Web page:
Western armor isn't cutting it in Ukraine, a military analyst told The Wall Street Journal.
Taras Chmut said Western-made tanks weren't designed for an "all-out" war of this intensity.
Western allies should instead ramp up deliveries of simpler and cheaper systems, he said.
Western-made armor is failing in Ukraine because it wasn't designed to sustain a conflict of this intensity, a military analyst told The Wall Street Journal.
Taras Chmut, a military analyst who's the head of the Come Back Alive Foundation, which has raised money to purchase and provide arms and equipment to Ukraine, said that "a lot of Western armor doesn't work here because it had been created not for an all-out war but for conflicts of low or medium intensity."
"If you throw it into a mass offensive, it just doesn't perform," he said.
Chmut went on to say Ukraine's Western allies should instead turn their attention to delivering simpler and cheaper systems, but in larger quantities, something Ukraine has repeatedly requested, the newspaper reported.
Despite Chmut's comments, some advanced Western systems Ukraine has received were conceived with the highest-intensity combat in mind — NATO going head-to-head with Soviet forces. The US-made Bradley infantry fighting vehicles and Abrams main battle tanks were built specifically to counter Soviet ground forces.
But like other armored systems, they are susceptible to artillery and mines, both of which have proven fearsome challenges as Ukraine presses against Russian defensive networks.
Less than 5% of tanks destroyed since the start of the war had been taken out by other tanks, Ukrainian officials said in the Journal report, with the rest falling to mines, artillery, antitank missiles, and drones. This means the relative sophistication of a tank is no longer as important, the paper says.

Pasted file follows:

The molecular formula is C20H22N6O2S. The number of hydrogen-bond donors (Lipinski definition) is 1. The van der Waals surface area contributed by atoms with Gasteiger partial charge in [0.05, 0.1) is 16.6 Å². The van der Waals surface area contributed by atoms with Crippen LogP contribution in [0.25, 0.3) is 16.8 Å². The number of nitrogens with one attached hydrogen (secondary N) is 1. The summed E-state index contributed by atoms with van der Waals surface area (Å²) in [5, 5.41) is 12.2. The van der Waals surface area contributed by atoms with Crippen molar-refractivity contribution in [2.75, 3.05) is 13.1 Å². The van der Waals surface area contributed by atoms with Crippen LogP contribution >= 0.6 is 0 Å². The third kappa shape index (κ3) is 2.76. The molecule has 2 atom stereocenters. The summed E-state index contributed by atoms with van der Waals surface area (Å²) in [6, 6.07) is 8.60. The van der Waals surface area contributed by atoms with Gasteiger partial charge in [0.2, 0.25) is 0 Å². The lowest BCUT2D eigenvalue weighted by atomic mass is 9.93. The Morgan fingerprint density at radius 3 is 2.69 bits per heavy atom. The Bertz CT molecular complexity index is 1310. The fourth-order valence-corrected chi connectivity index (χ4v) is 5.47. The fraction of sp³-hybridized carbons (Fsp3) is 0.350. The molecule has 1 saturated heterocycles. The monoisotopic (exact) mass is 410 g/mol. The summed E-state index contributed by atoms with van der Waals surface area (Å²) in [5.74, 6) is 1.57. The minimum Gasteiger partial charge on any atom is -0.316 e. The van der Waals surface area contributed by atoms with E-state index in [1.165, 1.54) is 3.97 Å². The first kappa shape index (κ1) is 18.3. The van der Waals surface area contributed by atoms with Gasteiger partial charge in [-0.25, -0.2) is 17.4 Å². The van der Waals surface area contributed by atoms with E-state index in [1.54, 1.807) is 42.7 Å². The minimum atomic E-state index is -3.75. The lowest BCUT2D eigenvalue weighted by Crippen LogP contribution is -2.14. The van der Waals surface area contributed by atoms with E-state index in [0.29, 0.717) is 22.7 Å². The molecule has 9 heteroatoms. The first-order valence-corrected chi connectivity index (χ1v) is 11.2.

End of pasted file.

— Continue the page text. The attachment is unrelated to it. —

Maj. Gen. Christian Freuding, Germany's director of planning and command staff, said Western military strategists had not yet accepted that quantity trumps quality.
"You need numbers; you need force numbers. In the West, we have reduced our military; we have reduced our stocks. But quantity matters; mass matters," he told the Journal.
Even so, Ukraine continues to ask for more sophisticated tanks and military equipment from its allies.
Ukrainian President Volodymyr Zelenskyy has repeatedly criticized Western allies for delays in the deliveries of weapons, saying earlier this month that slower arms shipments were hurting Ukraine's chances of success in its ongoing counteroffensive.
A July report compiled by the Kiel Institute for the World Economy said Ukraine's allies had only delivered about half of the heavy weapons that had been promised.
"The gap between promised and delivered military aid is wide," Christoph Trebesch, the head of the team creating the tracker, said.
Meanwhile, Ukraine's defense minister, Rustem Umerov, told The Economist last week his country was prioritizing domestic ammunition production. "Anything that can be produced locally must be produced locally," he said.
Sergej Sumlenny, founder of the German think tank European Resilience Initiative Center, previously told Insider that Ukraine was stepping up its domestic production in part because of concern that Western deliveries would not keep up with its military needs.
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